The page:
Knowing that, it’s interesting to speculate why he kept the information on pages 10 and 11 – where he points out reasons not to vote for David Craig and Larry Hogan, respectively – in his pocket for so long. I suppose I should be pleased with that since Ron had hitherto run a fairly positive campaign.
I thought this statement on two others intriguing as well:
My friend Dan Bongino was about to switch to run for a seat in Congress. And Charles Lollar, besides repeating whatever Dan Bongino said, lacked any understanding of how government worked.
Sounds like George would have passed if Bongino ran, but we’ll never know.
Yet taking a page from the Maryland Liberty playbook, Ron takes decades-old votes and statements from both Hogan and Craig out of context.
Take for example this point:
When running for Delegate in 1990, the Baltimore Sun reported, “Craig said he would work to get the state to give counties greater latitude to raise taxes or lower them, thus reducing their reliance on property taxes” (Baltimore Sun, November 4, 1990). This would have enabled the counties to raise many taxes without approval or debate by the state legislature, which give a greater proper vetting of tax-raising proposals. Mr. Craig’s idea was not a very Republican idea.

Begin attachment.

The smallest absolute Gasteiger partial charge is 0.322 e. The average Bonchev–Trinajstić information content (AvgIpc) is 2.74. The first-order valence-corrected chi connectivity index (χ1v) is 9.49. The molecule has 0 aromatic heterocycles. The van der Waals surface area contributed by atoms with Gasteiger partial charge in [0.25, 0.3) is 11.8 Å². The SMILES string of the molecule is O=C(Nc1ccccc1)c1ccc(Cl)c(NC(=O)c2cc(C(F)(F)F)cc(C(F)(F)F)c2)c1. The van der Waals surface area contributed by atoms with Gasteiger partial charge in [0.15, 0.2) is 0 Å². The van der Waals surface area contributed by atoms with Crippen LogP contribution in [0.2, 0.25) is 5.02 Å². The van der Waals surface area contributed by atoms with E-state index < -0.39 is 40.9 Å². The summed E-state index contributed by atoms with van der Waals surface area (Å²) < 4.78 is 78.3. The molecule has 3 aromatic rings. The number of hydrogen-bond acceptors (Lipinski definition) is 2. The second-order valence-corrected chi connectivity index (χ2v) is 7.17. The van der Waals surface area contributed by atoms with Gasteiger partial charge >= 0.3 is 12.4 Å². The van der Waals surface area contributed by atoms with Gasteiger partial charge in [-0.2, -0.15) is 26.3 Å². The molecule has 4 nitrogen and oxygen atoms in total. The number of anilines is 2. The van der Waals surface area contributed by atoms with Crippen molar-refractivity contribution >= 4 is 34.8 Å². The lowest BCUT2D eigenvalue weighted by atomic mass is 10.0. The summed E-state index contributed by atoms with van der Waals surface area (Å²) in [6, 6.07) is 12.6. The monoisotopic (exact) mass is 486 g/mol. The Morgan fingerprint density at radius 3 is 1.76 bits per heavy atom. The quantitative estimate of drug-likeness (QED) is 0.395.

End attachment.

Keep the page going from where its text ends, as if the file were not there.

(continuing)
Actually, bringing that power to a point closer to the people is a very conservative idea. I would rather fight battles against raising taxes here in Salisbury than up in Annapolis; moreover, counties are exempted or mandated by state fiat on many occasions – chief among them the “rain tax.” As I recall, Montgomery County already had a similar program in place when the state passed theirs. That was an example of a county making their own decision.
Yet there are more recent statements and votes I can take from Ron which would suggest he isn’t exactly the standard-bearer for liberty or conservative principles, either, particularly when it comes to Radical Green. Just check out this screenshot from 2010, when Ron campaigned as “the Green Elephant.” I pointed all this out when Ron was launching his bid. And Ron isn’t exactly trumpeting his support for that key part of the O’Malley “Smart, Green, and Growing” agenda now, is he?
As I have said privately to people who asked for several weeks now, I can easily tell you something good and something bad about each one of the four gubernatorial campaigns. To me, it was a race with no clear favorite from day 1.